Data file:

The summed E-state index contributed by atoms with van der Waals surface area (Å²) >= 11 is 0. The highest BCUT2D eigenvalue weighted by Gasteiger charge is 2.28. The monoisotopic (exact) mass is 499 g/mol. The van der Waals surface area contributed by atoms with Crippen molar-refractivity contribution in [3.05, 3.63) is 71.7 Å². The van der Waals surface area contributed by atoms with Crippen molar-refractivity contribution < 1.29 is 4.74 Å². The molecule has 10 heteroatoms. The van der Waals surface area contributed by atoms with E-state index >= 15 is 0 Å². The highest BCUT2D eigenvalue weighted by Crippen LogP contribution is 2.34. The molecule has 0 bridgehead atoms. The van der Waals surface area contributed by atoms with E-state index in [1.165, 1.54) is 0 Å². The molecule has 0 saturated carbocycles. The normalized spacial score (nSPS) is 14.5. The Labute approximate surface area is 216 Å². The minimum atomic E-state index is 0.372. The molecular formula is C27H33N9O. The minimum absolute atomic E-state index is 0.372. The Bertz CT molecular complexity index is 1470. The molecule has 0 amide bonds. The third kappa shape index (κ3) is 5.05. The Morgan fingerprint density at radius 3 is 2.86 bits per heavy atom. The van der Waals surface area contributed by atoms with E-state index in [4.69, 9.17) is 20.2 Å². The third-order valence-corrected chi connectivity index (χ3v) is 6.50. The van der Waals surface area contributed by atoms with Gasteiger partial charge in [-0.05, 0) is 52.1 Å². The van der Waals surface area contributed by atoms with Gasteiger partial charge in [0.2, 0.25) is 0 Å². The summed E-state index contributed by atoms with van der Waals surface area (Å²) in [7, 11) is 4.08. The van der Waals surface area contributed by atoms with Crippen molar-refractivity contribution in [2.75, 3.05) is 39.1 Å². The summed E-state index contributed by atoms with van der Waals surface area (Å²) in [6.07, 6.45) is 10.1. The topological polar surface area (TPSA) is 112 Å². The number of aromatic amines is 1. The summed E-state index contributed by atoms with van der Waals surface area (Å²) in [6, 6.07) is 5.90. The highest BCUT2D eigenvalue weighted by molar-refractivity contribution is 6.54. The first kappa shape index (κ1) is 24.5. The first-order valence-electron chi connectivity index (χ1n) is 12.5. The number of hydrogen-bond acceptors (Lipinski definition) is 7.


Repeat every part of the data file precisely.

The summed E-state index contributed by atoms with van der Waals surface area (Å²) >= 11 is 0. The highest BCUT2D eigenvalue weighted by Gasteiger charge is 2.28. The monoisotopic (exact) mass is 499 g/mol. The van der Waals surface area contributed by atoms with Crippen molar-refractivity contribution in [3.05, 3.63) is 71.7 Å². The van der Waals surface area contributed by atoms with Crippen molar-refractivity contribution < 1.29 is 4.74 Å². The molecule has 10 heteroatoms. The van der Waals surface area contributed by atoms with E-state index >= 15 is 0 Å². The highest BCUT2D eigenvalue weighted by Crippen LogP contribution is 2.34. The molecule has 0 bridgehead atoms. The van der Waals surface area contributed by atoms with E-state index in [1.165, 1.54) is 0 Å². The molecule has 0 saturated carbocycles. The normalized spacial score (nSPS) is 14.5. The Labute approximate surface area is 216 Å². The minimum atomic E-state index is 0.372. The molecular formula is C27H33N9O. The minimum absolute atomic E-state index is 0.372. The Bertz CT molecular complexity index is 1470. The molecule has 0 amide bonds. The third kappa shape index (κ3) is 5.05. The Morgan fingerprint density at radius 3 is 2.86 bits per heavy atom. The van der Waals surface area contributed by atoms with E-state index in [4.69, 9.17) is 20.2 Å². The third-order valence-corrected chi connectivity index (χ3v) is 6.50. The van der Waals surface area contributed by atoms with Gasteiger partial charge in [-0.05, 0) is 52.1 Å². The van der Waals surface area contributed by atoms with Gasteiger partial charge in [0.2, 0.25) is 0 Å². The summed E-state index contributed by atoms with van der Waals surface area (Å²) in [7, 11) is 4.08. The van der Waals surface area contributed by atoms with Crippen molar-refractivity contribution in [2.75, 3.05) is 39.1 Å². The summed E-state index contributed by atoms with van der Waals surface area (Å²) in [6.07, 6.45) is 10.1. The topological polar surface area (TPSA) is 112 Å². The number of aromatic amines is 1. The summed E-state index contributed by atoms with van der Waals surface area (Å²) in [6, 6.07) is 5.90. The highest BCUT2D eigenvalue weighted by molar-refractivity contribution is 6.54. The first kappa shape index (κ1) is 24.5. The first-order valence-electron chi connectivity index (χ1n) is 12.5. The number of hydrogen-bond acceptors (Lipinski definition) is 7.